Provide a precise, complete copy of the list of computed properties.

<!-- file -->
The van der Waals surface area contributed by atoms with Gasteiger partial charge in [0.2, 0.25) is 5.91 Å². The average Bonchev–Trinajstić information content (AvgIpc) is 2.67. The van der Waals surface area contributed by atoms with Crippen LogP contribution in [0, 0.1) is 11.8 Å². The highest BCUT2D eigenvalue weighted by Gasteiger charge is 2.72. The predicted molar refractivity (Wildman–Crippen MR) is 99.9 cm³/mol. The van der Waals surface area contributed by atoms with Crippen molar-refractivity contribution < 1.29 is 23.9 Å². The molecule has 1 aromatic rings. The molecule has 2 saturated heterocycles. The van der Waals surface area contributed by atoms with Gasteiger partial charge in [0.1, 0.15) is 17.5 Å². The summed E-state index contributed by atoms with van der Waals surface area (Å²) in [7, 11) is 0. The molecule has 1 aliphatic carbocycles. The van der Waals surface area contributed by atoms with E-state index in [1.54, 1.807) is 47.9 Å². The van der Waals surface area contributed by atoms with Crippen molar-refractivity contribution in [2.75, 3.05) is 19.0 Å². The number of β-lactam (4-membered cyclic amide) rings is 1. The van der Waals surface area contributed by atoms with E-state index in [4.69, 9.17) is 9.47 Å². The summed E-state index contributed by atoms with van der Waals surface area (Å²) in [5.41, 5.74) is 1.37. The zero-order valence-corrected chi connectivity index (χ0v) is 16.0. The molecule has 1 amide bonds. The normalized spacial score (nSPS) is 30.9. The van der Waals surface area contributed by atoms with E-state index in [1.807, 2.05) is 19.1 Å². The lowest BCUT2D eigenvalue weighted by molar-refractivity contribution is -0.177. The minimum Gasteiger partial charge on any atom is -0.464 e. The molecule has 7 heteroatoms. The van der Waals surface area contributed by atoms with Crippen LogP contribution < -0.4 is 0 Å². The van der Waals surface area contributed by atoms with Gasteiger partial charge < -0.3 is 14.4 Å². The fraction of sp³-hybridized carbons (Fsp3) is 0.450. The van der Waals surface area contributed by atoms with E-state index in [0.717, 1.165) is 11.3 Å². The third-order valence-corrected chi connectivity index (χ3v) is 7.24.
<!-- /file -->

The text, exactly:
The van der Waals surface area contributed by atoms with Gasteiger partial charge in [0.2, 0.25) is 5.91 Å². The average Bonchev–Trinajstić information content (AvgIpc) is 2.67. The van der Waals surface area contributed by atoms with Crippen LogP contribution in [0, 0.1) is 11.8 Å². The highest BCUT2D eigenvalue weighted by Gasteiger charge is 2.72. The predicted molar refractivity (Wildman–Crippen MR) is 99.9 cm³/mol. The van der Waals surface area contributed by atoms with Crippen molar-refractivity contribution < 1.29 is 23.9 Å². The molecule has 1 aromatic rings. The molecule has 2 saturated heterocycles. The van der Waals surface area contributed by atoms with Gasteiger partial charge in [0.1, 0.15) is 17.5 Å². The summed E-state index contributed by atoms with van der Waals surface area (Å²) in [7, 11) is 0. The molecule has 1 aliphatic carbocycles. The van der Waals surface area contributed by atoms with E-state index in [1.54, 1.807) is 47.9 Å². The van der Waals surface area contributed by atoms with Crippen molar-refractivity contribution in [2.75, 3.05) is 19.0 Å². The number of β-lactam (4-membered cyclic amide) rings is 1. The van der Waals surface area contributed by atoms with E-state index in [4.69, 9.17) is 9.47 Å². The summed E-state index contributed by atoms with van der Waals surface area (Å²) in [5.41, 5.74) is 1.37. The zero-order valence-corrected chi connectivity index (χ0v) is 16.0. The molecule has 1 amide bonds. The normalized spacial score (nSPS) is 30.9. The van der Waals surface area contributed by atoms with E-state index in [1.807, 2.05) is 19.1 Å². The lowest BCUT2D eigenvalue weighted by molar-refractivity contribution is -0.177. The minimum Gasteiger partial charge on any atom is -0.464 e. The molecule has 7 heteroatoms. The van der Waals surface area contributed by atoms with Crippen LogP contribution < -0.4 is 0 Å². The van der Waals surface area contributed by atoms with Gasteiger partial charge < -0.3 is 14.4 Å². The fraction of sp³-hybridized carbons (Fsp3) is 0.450. The van der Waals surface area contributed by atoms with E-state index in [0.717, 1.165) is 11.3 Å². The third-order valence-corrected chi connectivity index (χ3v) is 7.24.